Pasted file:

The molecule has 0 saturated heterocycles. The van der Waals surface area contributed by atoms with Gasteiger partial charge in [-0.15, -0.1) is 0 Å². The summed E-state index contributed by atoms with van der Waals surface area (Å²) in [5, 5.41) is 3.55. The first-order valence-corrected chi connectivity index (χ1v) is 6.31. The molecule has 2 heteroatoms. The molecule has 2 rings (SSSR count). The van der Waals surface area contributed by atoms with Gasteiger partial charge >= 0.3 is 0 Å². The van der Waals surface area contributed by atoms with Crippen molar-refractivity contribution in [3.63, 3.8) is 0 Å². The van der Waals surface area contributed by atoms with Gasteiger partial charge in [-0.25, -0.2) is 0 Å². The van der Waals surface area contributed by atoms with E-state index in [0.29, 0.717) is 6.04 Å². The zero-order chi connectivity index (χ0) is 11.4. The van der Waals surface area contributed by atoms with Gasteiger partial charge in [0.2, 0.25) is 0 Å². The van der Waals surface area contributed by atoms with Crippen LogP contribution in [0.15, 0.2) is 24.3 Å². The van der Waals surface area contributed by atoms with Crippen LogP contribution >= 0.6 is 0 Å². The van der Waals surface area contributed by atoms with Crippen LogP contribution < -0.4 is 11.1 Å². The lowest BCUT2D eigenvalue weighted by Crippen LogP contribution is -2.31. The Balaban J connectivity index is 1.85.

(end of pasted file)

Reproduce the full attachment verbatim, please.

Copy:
The molecule has 0 saturated heterocycles. The van der Waals surface area contributed by atoms with Gasteiger partial charge in [-0.15, -0.1) is 0 Å². The summed E-state index contributed by atoms with van der Waals surface area (Å²) in [5, 5.41) is 3.55. The first-order valence-corrected chi connectivity index (χ1v) is 6.31. The molecule has 2 heteroatoms. The molecule has 2 rings (SSSR count). The van der Waals surface area contributed by atoms with Gasteiger partial charge >= 0.3 is 0 Å². The van der Waals surface area contributed by atoms with Crippen molar-refractivity contribution in [3.63, 3.8) is 0 Å². The van der Waals surface area contributed by atoms with Gasteiger partial charge in [-0.25, -0.2) is 0 Å². The van der Waals surface area contributed by atoms with E-state index in [0.29, 0.717) is 6.04 Å². The zero-order chi connectivity index (χ0) is 11.4. The van der Waals surface area contributed by atoms with Gasteiger partial charge in [0.2, 0.25) is 0 Å². The van der Waals surface area contributed by atoms with Crippen LogP contribution in [0.15, 0.2) is 24.3 Å². The van der Waals surface area contributed by atoms with Crippen LogP contribution >= 0.6 is 0 Å². The van der Waals surface area contributed by atoms with Crippen LogP contribution < -0.4 is 11.1 Å². The lowest BCUT2D eigenvalue weighted by Crippen LogP contribution is -2.31. The Balaban J connectivity index is 1.85.